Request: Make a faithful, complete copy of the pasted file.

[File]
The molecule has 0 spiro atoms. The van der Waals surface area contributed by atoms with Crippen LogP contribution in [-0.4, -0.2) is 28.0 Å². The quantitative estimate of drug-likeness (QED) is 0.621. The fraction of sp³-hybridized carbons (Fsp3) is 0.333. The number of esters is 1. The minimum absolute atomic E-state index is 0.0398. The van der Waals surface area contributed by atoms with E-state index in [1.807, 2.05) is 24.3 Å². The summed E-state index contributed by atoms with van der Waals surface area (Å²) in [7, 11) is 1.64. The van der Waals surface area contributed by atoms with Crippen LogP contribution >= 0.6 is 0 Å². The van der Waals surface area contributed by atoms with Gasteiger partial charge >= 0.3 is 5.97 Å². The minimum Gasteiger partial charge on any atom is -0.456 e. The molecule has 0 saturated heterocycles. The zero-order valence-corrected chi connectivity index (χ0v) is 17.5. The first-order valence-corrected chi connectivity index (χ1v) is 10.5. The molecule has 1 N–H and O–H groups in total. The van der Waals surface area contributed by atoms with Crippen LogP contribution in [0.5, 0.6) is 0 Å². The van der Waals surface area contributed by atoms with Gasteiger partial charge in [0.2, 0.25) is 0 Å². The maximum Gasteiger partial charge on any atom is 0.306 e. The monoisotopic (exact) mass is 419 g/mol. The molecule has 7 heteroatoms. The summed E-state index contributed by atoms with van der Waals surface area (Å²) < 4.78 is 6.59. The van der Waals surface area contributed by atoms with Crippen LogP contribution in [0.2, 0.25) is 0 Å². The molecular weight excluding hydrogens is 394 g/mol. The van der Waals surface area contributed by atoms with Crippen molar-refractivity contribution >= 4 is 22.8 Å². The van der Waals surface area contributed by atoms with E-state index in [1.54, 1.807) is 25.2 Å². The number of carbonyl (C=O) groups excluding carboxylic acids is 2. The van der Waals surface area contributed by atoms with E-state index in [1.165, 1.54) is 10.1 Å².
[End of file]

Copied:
The molecule has 0 spiro atoms. The van der Waals surface area contributed by atoms with Crippen LogP contribution in [-0.4, -0.2) is 28.0 Å². The quantitative estimate of drug-likeness (QED) is 0.621. The fraction of sp³-hybridized carbons (Fsp3) is 0.333. The number of esters is 1. The minimum absolute atomic E-state index is 0.0398. The van der Waals surface area contributed by atoms with E-state index in [1.807, 2.05) is 24.3 Å². The summed E-state index contributed by atoms with van der Waals surface area (Å²) in [7, 11) is 1.64. The van der Waals surface area contributed by atoms with Crippen LogP contribution >= 0.6 is 0 Å². The van der Waals surface area contributed by atoms with Gasteiger partial charge >= 0.3 is 5.97 Å². The minimum Gasteiger partial charge on any atom is -0.456 e. The molecule has 0 saturated heterocycles. The zero-order valence-corrected chi connectivity index (χ0v) is 17.5. The first-order valence-corrected chi connectivity index (χ1v) is 10.5. The molecule has 1 N–H and O–H groups in total. The van der Waals surface area contributed by atoms with Crippen LogP contribution in [0.5, 0.6) is 0 Å². The van der Waals surface area contributed by atoms with Gasteiger partial charge in [0.2, 0.25) is 0 Å². The maximum Gasteiger partial charge on any atom is 0.306 e. The monoisotopic (exact) mass is 419 g/mol. The molecule has 7 heteroatoms. The summed E-state index contributed by atoms with van der Waals surface area (Å²) < 4.78 is 6.59. The van der Waals surface area contributed by atoms with Crippen LogP contribution in [0.2, 0.25) is 0 Å². The molecular weight excluding hydrogens is 394 g/mol. The van der Waals surface area contributed by atoms with Crippen molar-refractivity contribution >= 4 is 22.8 Å². The van der Waals surface area contributed by atoms with E-state index in [1.54, 1.807) is 25.2 Å². The number of carbonyl (C=O) groups excluding carboxylic acids is 2. The van der Waals surface area contributed by atoms with E-state index in [1.165, 1.54) is 10.1 Å².